In 1976, just over 40 years ago, Glyn Vale carried out an audacious experiment at Rekomitjie Research Station in the Zambezi Valley of Zimbabwe. He got the considerable workforce at the Station to construct a subterranean cavern, large enough to house comfortably the Station’s entire livestock herd used in research into the biology of tsetse flies (Glossina spp) and the trypanosomes they transmit. The herd consisted of 37 cattle, 22 goats, 43 sheep, a donkey and a buffalo – totalling 11 500 kg of livestock. The (exceedingly ripe) odour from this herd was expelled from the pit using a 220 volt fan. The idea was to establish a relationship between the amounts of host-odour dispensed, gauged by the mass of livestock in the cavern, and the number of tsetse captured in a trap placed at the vent. On the first afternoon, when the experiment was run with the full herd as bait, we captured more than 13,000 tsetse in a 3-hour session (1).
I vividly recall the excitement that I felt with Glyn when we saw the trap crammed with tsetse, and realised the implication of the experiment. If we could identify the olfactory attractants involved they could be used in bait systems to control tsetse, or even to eradicate the flies. We would then have a simple, affordable, and ecologically clean method for controlling tsetse. Imagine my surprise, therefore, when I saw a number of the Government-employed technicians – who had made the whole experiment possible – sitting with their heads in their hands, as if they were feeling very ill indeed. I enquired about the problem and one of the technicians simply pointed to the trap full of flies and said sadly: “But what will I do for a job when all of the tsetse flies are gone?”
It was fruitless for me to trot out the knee-jerk platitudes, which appear at the start of virtually every paper on tsetse and trypanosomiasis: 60 million people continuously exposed to the risk of human trypanosomiasis; estimated prevalence of 300,000 cases may be an order of magnitude too low; animal trypanosomiasis regarded as the single greatest health constraint to increased livestock production in sub-Sahara Africa; direct annual production losses in cattle are estimated at USD 600–1200 million. Tsetse can thus be seen as a major cause of disease, hunger and poverty in Africa. Our men were not terribly moved by these arguments. For them the flies were perhaps a secondary source of disease and poverty, but, primarily, tsetse represented a source of income, school fees, jobs, livelihood….
The story came to mind when thinking about the future of a far more serious scourge currently afflicting Africa: HIV and AIDS. The death and misery attributable to HIV entirely eclipse the effects of all other diseases in southern and eastern Africa: in 2015 UNAIDS estimated that there were nearly half a million HIV-related deaths, and nearly a million new HIV cases (2). More worryingly, whereas global AIDS deaths were down by about 30% on the 2010 figure, the numbers of new infections showed only a 5% decrease over the 5-year period and the decline does not appear to be statistically significant. And this despite the fact that the world is spending more than US$15 billion a year on HIV, a figure that UNAIDS says needs to increase to about US$20 billion annually by 2020 and stay close to that level of spending until 2030.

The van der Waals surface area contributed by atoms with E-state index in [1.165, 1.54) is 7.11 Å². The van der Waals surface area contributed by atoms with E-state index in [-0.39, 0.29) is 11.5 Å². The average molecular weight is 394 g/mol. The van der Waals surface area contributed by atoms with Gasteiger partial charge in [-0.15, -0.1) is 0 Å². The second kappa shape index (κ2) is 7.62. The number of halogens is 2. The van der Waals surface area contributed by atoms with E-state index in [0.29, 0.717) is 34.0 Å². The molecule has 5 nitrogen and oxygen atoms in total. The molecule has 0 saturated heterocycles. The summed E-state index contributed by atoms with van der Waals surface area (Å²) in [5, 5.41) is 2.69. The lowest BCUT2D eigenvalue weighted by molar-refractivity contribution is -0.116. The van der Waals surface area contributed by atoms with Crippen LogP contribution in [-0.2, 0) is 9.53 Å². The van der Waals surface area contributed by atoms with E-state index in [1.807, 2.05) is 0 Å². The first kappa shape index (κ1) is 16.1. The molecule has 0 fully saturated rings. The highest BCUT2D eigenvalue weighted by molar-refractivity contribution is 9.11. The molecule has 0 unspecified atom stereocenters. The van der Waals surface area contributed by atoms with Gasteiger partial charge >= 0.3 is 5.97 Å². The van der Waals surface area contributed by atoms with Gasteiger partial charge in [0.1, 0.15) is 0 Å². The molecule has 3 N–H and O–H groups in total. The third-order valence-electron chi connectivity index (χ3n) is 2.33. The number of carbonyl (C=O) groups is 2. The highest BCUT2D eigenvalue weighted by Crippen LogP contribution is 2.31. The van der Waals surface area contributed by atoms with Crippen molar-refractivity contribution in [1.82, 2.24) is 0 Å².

But wait a minute: can this really be true? Are we really spending US$15 billion a year on HIV and not making any appreciable dent in the number of new HIV cases? Well, yes, if we believe the estimates that emerge from the UNAIDS Spectrum projections. Other modelling exercises, however, give a rather more positive spin on proceedings. Johnson et al. (2017), using the ‘Thembisa’ model, suggest that HIV incidence in South Africa dropped by almost 50% between 2010 and 2015 (3), and Williams et al. (2017) suggest that the successful roll-out of ART has been associated with a 72% reduction in HIV incidence in adults from 1996 to 2016 (4). The latter study suggested that introduction of an Expanded Treatment and Prevention (ETP) strategy in South Africa, with increased testing rates and immediate initiation of ART for cases diagnosed as HIV positive, could see HIV incidence reduced to <0.1% by 2030. No such scenario seems possible given the UNAIDS estimates of the recent trajectory of HIV incidence.Why are we seeing such discrepancies between these various modelling approaches? ‘Thembisa’ means ‘give hope’ in Xhosa and Zulu and Johnson’s model does indeed give hope that we are heading in the right direction. According to UNAIDS there is little or no prospect of an end to the HIV epidemic – despite the vast amounts of money being spent. We urgently need to know which view is correct.The only thing that the various studies have in common is that we will be faced for the foreseeable future with astronomical demands for funding to deal with HIV. This is a ghastly disease we are dealing with. But, with a promise of US$15 - 20 billion to be spent every year from now until 2030 (at least), it is also very big business. Massive numbers of people around the world find employment in dealing with the problem: it is huge business for the purveyors of drugs, and for many other companies besides. No worker in the HIV world, I hope, would actually want to see a lengthy protraction of the epidemic. Nonetheless, like my technicians in the tsetse world 40 years ago, many clearly get nervous about what they are going to do when the funds dry up.As a whimsical postscript to this sombre tale I do have to note that my man at Rekomitjie Research Station, who was so worried about us trapping out all of the tsetse in the Zambezi Valley, was worried about quite the wrong thing. Although we caught more than 140,000 tsetse over a 3-month period in late 1976, the tsetse populations had bounced back and were as robust as ever within a few months. The threat to the flies came from a quite different quarter. Since 1979 the mean temperature during the hot dry season in the Zambezi Valley has increased by about 2.50C and the Zambezi Valley is becoming too hot for tsetse, to the point that G. pallidipes is on the verge of local extinction, with no need for any control measures at all (5). As far as I am aware, however, there is no reason to hope that climate change will provide any similarly cost-effective solution to the HIV problem.